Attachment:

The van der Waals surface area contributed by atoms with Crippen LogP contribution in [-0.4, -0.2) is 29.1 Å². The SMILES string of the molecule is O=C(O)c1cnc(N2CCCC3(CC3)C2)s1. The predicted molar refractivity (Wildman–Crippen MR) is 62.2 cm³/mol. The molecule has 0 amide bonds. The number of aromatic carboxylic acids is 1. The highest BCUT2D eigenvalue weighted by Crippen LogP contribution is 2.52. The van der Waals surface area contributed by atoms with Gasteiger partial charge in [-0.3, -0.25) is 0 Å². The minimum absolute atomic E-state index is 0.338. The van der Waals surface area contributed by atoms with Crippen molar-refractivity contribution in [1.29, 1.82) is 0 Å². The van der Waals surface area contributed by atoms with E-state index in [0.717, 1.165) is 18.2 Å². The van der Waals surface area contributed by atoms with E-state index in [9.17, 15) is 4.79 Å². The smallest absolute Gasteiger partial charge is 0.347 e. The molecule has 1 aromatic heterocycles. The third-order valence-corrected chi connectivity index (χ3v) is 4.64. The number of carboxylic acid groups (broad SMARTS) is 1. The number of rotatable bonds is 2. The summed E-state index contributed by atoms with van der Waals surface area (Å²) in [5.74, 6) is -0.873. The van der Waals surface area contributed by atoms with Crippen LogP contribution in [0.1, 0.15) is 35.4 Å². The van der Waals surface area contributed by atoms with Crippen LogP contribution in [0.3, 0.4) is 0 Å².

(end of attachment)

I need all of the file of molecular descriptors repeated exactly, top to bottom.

The van der Waals surface area contributed by atoms with Crippen LogP contribution in [-0.4, -0.2) is 29.1 Å². The SMILES string of the molecule is O=C(O)c1cnc(N2CCCC3(CC3)C2)s1. The predicted molar refractivity (Wildman–Crippen MR) is 62.2 cm³/mol. The molecule has 0 amide bonds. The number of aromatic carboxylic acids is 1. The highest BCUT2D eigenvalue weighted by Crippen LogP contribution is 2.52. The van der Waals surface area contributed by atoms with Gasteiger partial charge in [-0.3, -0.25) is 0 Å². The minimum absolute atomic E-state index is 0.338. The van der Waals surface area contributed by atoms with Crippen molar-refractivity contribution in [1.29, 1.82) is 0 Å². The van der Waals surface area contributed by atoms with E-state index in [0.717, 1.165) is 18.2 Å². The van der Waals surface area contributed by atoms with E-state index in [9.17, 15) is 4.79 Å². The smallest absolute Gasteiger partial charge is 0.347 e. The molecule has 1 aromatic heterocycles. The third-order valence-corrected chi connectivity index (χ3v) is 4.64. The number of carboxylic acid groups (broad SMARTS) is 1. The number of rotatable bonds is 2. The summed E-state index contributed by atoms with van der Waals surface area (Å²) in [5.74, 6) is -0.873. The van der Waals surface area contributed by atoms with Crippen LogP contribution in [0.1, 0.15) is 35.4 Å². The van der Waals surface area contributed by atoms with Crippen LogP contribution in [0.3, 0.4) is 0 Å².